His eyes flew open and drifted to his piggy bank. He’d been saving for a big boy bike, but maybe this was more important. By the time his parents came in to tuck him into bed, he’d made his decision. They entered to find him on the floor with the rubber disk from the bottom popped out and the pig’s contents spilled on the floor.
“What are you doing, Henry?” his father asked.
“I tried to find more time,” he said, “but it was hard. I couldn’t do it.”
His parents looked perplexed, and Henry knew they didn’t understand. He sighed and gathered the few bills and coins from the floor.
“You and Mom are always saying you don’t have time and that you wish you could find more.” He saw his parents exchange a look, but he didn’t understand what it meant. “I looked for it everywhere, but I don’t really know what it looks like, I guess. But anyway, I remembered that time is money, so I thought this might help.”
He handed them what amounted to his life’s savings. His mom looked like she might cry, and Henry began to fear that he’d really messed up this time.
“Am I in trouble?” he asked.
His parents shook their heads, and his mom scooped him into her arms.
“Not at all, darling,” she said. “You’re the best boy in the whole world.”
He nestled his head into that space between his mom’s shoulder and neck, and his dad wrapped his arms around the two of them. He loved it when they did that.
As they tucked him into bed, he couldn’t help but feel the problem still hadn’t been solved.
“Maybe if we all hunt for time tomorrow, we’ll have better luck,” Henry said.
“I bet you’re right,” his dad said. “But for now, it’s time for bed.”
Henry didn’t have the energy to protest. He yawned, and his parents took turns kissing him on the forehead.
“Good night, sweet boy,” his mother said.
“Good night, son,” said his father.
Henry closed his eyes and soon dreamt of clocks and wings and skies.
© 2013 Elizabeth Ditty
He wasn’t scheduled for retirement until the end of the universe, but he was just so damn tired.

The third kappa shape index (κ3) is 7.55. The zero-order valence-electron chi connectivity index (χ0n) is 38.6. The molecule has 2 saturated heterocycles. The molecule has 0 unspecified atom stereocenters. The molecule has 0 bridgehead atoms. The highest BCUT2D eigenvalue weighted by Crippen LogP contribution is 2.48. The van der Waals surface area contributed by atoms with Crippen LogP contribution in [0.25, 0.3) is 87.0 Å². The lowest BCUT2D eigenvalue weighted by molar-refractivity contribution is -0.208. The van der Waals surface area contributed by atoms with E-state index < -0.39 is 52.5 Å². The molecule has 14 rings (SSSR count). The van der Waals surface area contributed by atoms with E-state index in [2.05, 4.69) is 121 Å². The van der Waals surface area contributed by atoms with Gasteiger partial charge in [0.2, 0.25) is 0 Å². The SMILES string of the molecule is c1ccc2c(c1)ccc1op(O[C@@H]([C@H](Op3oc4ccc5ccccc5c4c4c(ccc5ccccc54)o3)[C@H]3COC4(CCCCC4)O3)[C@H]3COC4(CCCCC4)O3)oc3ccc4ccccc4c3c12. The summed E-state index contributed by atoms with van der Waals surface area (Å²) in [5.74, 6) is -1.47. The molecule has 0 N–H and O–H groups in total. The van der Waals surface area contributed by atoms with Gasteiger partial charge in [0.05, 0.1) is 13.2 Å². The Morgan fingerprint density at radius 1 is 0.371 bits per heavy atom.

The world was very different than when he’d started. Expectations had grown and grown and grown until he could no longer keep up with the demand placed upon him by his customers.
When he first noticed that his work was being supplemented by parents, he breathed a sigh of relief. But then they started doing more than supplementing. They started wearing his clothes and using his name, all without ever asking his permission — not to mention the thought of proper compensation.
He began pushing his employees to work longer hours and to increase their output, but eventually they began pushing back. And the worst part was he couldn’t even blame them. There were some lean years when strikes hurt what he could deliver, but he noticed the world didn’t seem to notice at all.
His wife had what could best be described as a conniption fit when he first broached the idea of early retirement. It was his purpose, his reason for existence! But he had been feeling more and more like it was his cross to bear instead, and he was ready to set it down.
She packed her bags and left, in an attempt to teach him a lesson, and while he missed the comfort of her warm embrace, at least it was one less set of expectations weighing upon his shoulders. He soon announced layoffs for all but one of his employees. He would keep his valet around as long as the funds were there to pay him.
The money ran out faster than he expected, but he could live frugally. All he needed was a sleeve of cookies and a gallon of milk, and he could get by for a week. His favorite red suit was reduced to threadbare tatters a few years ago, but he found he could blend in quite well in the thrift store clothing that his budget allowed.
Every once in a while, a child’s eye would land on him, and he would see the curiosity, the expectation, the hope. Every time, his heart swelled, wondering if it was time for his return. But every time, the parents pulled their children along, with no recognition, no memory of the magic they had once shared.
Another year had passed, and December 25th was so near he could quite literally feel it in his bones. Every year, he and his valet still surveyed the world, and every year everything changed, but never in their favor. The world simply grew more and more astute at meeting their own constantly growing expectations. And every year, his heart broke a little more, because Christmas looked less and less like him.
© 2013 Elizabeth Ditty
SANTA DOESN’T SWEAT
The manager sighed as he watched the bead of sweat drip off the old man’s nose.
“Let’s get some air on him,” he hollered at the woman dressed as an elf.
She scurried over to the fan and pointed it at the bearded man in the red suit. Santa doesn’t sweat. He grimaced as he watched the old man take deep breaths, trying to suck in the wind from the fan.
“All right, next kid,” he said.
The fat man pasted on a pathetic smile as the next bouncing bundle of joy walked up and bounded onto his lap. A groan almost escaped, and a look of panic shot into the old man’s eyes, hoping his manager hadn’t seen. But he had. He always saw. He’d already burned through two Santas today, and it was only one o’clock.